Below is a LIDAR map made in the course of work here by Cambridge University researchers. It highlights a number of archaeological features on our farm.
Context for these images can be found by reviewing the history page of our website.
This is the broadest view of the landscape, note the geological features to the north west.
A Lidar view of the closer environment of the hall, note the Roman Road to the east:
The image below shows Medieval ridge and furrow surviving in the Wood, which in those days must therefore have been down to arable cropping; the route of the 1200s water mill race clearly visable:
Garden features running south and east of the manor house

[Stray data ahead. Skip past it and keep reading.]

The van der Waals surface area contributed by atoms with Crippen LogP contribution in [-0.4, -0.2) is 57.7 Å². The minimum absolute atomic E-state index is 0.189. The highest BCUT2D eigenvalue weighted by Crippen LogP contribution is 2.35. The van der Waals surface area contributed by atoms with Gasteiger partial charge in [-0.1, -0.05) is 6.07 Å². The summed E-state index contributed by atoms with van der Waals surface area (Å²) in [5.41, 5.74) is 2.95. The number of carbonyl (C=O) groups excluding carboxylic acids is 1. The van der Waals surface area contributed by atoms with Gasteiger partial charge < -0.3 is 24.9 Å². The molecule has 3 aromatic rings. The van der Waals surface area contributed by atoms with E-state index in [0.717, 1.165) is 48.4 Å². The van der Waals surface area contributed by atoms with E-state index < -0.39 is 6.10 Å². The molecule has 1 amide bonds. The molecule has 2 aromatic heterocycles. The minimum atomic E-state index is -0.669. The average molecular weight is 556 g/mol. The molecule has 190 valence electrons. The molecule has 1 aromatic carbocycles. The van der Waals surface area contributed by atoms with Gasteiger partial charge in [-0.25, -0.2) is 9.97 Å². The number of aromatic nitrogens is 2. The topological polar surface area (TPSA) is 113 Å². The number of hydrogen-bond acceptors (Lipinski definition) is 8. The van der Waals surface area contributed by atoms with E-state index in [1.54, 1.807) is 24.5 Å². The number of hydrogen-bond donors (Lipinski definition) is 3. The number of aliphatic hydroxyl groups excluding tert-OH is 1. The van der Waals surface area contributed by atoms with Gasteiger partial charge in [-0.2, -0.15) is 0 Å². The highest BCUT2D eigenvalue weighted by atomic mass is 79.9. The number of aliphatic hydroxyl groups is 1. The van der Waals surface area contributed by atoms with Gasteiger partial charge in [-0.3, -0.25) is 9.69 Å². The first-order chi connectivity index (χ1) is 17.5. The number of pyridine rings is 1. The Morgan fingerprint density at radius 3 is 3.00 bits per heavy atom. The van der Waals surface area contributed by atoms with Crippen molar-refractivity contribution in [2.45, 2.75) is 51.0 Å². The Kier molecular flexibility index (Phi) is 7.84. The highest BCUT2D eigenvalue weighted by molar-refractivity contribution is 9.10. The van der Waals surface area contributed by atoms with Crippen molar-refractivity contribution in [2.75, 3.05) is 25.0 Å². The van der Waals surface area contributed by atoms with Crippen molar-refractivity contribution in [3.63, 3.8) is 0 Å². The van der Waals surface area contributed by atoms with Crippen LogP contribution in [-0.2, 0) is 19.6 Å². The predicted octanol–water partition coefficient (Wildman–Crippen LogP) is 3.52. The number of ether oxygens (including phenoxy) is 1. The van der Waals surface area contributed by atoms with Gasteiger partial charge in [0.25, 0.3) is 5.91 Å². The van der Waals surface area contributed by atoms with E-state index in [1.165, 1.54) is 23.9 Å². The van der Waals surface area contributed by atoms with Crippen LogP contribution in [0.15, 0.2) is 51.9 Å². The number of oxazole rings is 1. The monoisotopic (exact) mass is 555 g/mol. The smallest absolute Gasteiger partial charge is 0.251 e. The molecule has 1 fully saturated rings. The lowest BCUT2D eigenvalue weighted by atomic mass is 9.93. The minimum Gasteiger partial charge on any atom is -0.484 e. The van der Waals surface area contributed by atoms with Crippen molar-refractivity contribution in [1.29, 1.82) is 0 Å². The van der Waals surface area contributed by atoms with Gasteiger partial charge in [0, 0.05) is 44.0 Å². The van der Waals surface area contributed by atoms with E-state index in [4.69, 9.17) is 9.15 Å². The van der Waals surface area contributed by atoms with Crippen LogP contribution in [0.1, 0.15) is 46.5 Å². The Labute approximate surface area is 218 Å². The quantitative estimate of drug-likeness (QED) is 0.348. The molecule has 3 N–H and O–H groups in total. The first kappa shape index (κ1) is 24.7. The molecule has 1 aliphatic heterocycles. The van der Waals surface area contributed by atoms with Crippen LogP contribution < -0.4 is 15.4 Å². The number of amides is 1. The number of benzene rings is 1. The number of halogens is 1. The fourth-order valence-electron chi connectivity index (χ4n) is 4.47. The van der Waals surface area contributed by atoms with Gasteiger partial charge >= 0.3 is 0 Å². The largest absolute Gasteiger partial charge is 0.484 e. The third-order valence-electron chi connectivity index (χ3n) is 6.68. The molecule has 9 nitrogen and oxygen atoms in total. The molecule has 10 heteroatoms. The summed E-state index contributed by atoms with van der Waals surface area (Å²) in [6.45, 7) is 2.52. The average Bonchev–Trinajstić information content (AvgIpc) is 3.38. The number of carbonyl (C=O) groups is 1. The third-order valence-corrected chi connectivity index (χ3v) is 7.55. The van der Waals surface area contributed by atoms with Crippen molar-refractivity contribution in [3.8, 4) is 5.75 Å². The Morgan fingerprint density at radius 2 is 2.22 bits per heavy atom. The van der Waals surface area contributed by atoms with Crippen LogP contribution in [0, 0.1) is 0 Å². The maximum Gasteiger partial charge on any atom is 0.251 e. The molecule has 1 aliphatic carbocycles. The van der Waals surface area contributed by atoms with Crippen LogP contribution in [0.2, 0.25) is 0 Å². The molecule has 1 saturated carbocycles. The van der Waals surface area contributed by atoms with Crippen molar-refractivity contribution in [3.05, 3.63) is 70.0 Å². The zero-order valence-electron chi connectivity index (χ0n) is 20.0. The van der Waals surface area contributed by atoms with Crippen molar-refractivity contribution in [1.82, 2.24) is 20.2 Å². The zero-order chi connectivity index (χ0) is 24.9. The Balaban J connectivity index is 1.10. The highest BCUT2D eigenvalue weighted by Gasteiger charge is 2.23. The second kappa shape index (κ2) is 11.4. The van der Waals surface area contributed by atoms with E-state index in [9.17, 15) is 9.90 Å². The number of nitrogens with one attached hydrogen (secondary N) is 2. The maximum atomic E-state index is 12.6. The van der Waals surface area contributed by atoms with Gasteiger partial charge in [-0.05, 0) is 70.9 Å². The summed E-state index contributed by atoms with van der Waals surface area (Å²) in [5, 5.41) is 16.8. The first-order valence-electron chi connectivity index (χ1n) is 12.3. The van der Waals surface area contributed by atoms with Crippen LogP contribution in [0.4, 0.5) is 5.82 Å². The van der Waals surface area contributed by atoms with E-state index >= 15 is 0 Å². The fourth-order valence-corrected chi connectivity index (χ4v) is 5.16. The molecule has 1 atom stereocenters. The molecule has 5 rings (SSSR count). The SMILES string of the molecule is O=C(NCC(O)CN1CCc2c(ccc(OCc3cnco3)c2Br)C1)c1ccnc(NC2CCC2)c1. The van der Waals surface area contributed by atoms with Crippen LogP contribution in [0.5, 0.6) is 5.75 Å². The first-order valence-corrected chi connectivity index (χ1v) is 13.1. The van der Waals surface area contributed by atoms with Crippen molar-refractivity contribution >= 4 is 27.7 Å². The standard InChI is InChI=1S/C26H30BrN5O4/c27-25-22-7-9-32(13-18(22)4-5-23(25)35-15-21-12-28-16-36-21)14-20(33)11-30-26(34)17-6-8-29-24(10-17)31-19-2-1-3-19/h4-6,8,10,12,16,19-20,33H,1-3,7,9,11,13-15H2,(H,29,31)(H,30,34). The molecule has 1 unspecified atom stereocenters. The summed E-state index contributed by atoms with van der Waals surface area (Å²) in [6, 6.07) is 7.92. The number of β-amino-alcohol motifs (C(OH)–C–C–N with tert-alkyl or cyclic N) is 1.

Detail of the Roman road
In particualr, you can see significant 1500s/1600s garden features running south and east of the hall. There is also an indication the road used to run a distance to the north of its current route.
Field walking suggested that the presumed 'motte and bailey' was in fact a more exciting fortification dating from the 1130s in the Anarchy in reign of King Steven. Also of interest, is the ridge and furrow which is all over the woodland. The landscape here has been much more dynamic than we had previously thought. LIDAR stands for Light Detection and Ranging, is a remote sensing method that uses light in the form of a pulsed laser to measure ranges (variable distances) to the Earth.